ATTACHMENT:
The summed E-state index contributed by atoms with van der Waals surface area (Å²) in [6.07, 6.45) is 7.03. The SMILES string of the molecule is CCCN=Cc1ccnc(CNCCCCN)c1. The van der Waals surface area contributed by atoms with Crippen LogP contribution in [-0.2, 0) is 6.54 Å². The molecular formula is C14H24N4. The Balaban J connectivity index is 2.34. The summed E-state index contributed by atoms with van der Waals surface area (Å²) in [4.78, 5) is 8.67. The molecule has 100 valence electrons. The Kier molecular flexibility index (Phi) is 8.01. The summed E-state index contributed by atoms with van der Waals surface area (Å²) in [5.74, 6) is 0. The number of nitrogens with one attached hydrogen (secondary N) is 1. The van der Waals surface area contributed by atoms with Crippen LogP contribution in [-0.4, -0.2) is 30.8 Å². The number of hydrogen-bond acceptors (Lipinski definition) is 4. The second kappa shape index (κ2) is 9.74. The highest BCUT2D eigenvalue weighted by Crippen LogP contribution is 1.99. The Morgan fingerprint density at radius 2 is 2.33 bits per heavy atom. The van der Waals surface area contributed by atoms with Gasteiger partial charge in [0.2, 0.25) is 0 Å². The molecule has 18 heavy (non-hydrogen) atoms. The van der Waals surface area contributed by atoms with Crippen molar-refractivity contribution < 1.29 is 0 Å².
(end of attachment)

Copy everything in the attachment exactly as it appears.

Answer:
The summed E-state index contributed by atoms with van der Waals surface area (Å²) in [6.07, 6.45) is 7.03. The SMILES string of the molecule is CCCN=Cc1ccnc(CNCCCCN)c1. The van der Waals surface area contributed by atoms with Crippen LogP contribution in [-0.2, 0) is 6.54 Å². The molecular formula is C14H24N4. The Balaban J connectivity index is 2.34. The summed E-state index contributed by atoms with van der Waals surface area (Å²) in [4.78, 5) is 8.67. The molecule has 100 valence electrons. The Kier molecular flexibility index (Phi) is 8.01. The summed E-state index contributed by atoms with van der Waals surface area (Å²) in [5.74, 6) is 0. The number of nitrogens with one attached hydrogen (secondary N) is 1. The van der Waals surface area contributed by atoms with Crippen LogP contribution in [-0.4, -0.2) is 30.8 Å². The number of hydrogen-bond acceptors (Lipinski definition) is 4. The second kappa shape index (κ2) is 9.74. The highest BCUT2D eigenvalue weighted by Crippen LogP contribution is 1.99. The Morgan fingerprint density at radius 2 is 2.33 bits per heavy atom. The van der Waals surface area contributed by atoms with Gasteiger partial charge in [0.2, 0.25) is 0 Å². The molecule has 18 heavy (non-hydrogen) atoms. The van der Waals surface area contributed by atoms with Crippen molar-refractivity contribution < 1.29 is 0 Å².